The new move by the Scottish Government follows a public consultation between January 2020 and June 2020 seeking views about further regulation of non-surgical cosmetic procedures and proposals to introduce a licensing scheme.
The public consultation found that 98% of respondents agreed that further regulation of non-surgical cosmetic procedures was needed, with most of the respondents saying that they felt that non-surgical cosmetic procedures should be conducted by trained, qualified and regulated healthcare professionals.
61% of respondents also agreed that individuals who are not qualified healthcare professionals should be licensed.
In response to these findings the Scottish Government said in a statement, “It is clear from the consultation responses that there is strong public support for further regulation of non-surgical cosmetic procedures that pierce or penetrate the skin. The responses also show support for pharmacists who provide independent services to be regulated by HIS in the same way as other health professionals.”
The government also acknowledged the potential dangers of dermal fillers if administered incorrectly, often leading to long term damage than can only be revered or limited by the urgent administration of specific prescription-only medication.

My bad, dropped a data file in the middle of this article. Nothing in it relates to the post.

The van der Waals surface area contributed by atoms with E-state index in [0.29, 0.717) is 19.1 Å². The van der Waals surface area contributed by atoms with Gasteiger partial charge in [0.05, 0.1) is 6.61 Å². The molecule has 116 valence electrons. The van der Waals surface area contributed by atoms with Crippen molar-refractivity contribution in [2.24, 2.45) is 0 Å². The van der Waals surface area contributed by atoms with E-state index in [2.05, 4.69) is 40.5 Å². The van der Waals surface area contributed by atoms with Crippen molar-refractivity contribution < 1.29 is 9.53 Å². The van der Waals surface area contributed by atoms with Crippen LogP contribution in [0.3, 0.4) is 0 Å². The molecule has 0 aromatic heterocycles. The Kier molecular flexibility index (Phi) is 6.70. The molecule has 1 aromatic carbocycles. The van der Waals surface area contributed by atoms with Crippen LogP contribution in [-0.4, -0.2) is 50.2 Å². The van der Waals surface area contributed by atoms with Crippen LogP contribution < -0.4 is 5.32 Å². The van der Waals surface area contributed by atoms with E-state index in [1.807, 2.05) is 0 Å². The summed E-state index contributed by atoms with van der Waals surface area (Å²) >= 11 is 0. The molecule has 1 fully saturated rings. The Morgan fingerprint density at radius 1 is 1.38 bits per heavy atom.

The Scottish Government said, “We will therefore consider legislation to restrict who can administer dermal fillers, with the aim of protecting public safety. This will include further stakeholder engagement and consultation. We will also consider introducing secondary legislation to bring pharmacists who provide services outside of NHS contracts under the regulation of HIS by adding them to the list of service providers included in the definition of independent clinic in section 10F of the National Health Service (Scotland) Act 1978. The public consultation overwhelmingly supported this proposal. “
They added, “Our ultimate goal is to ensure that all non-surgical cosmetic procedures carried out in Scotland are delivered from hygienic premises by appropriately trained practitioners, applying recognised standards and using legitimate products.”
Article written by Lucy Brown and originally featured here
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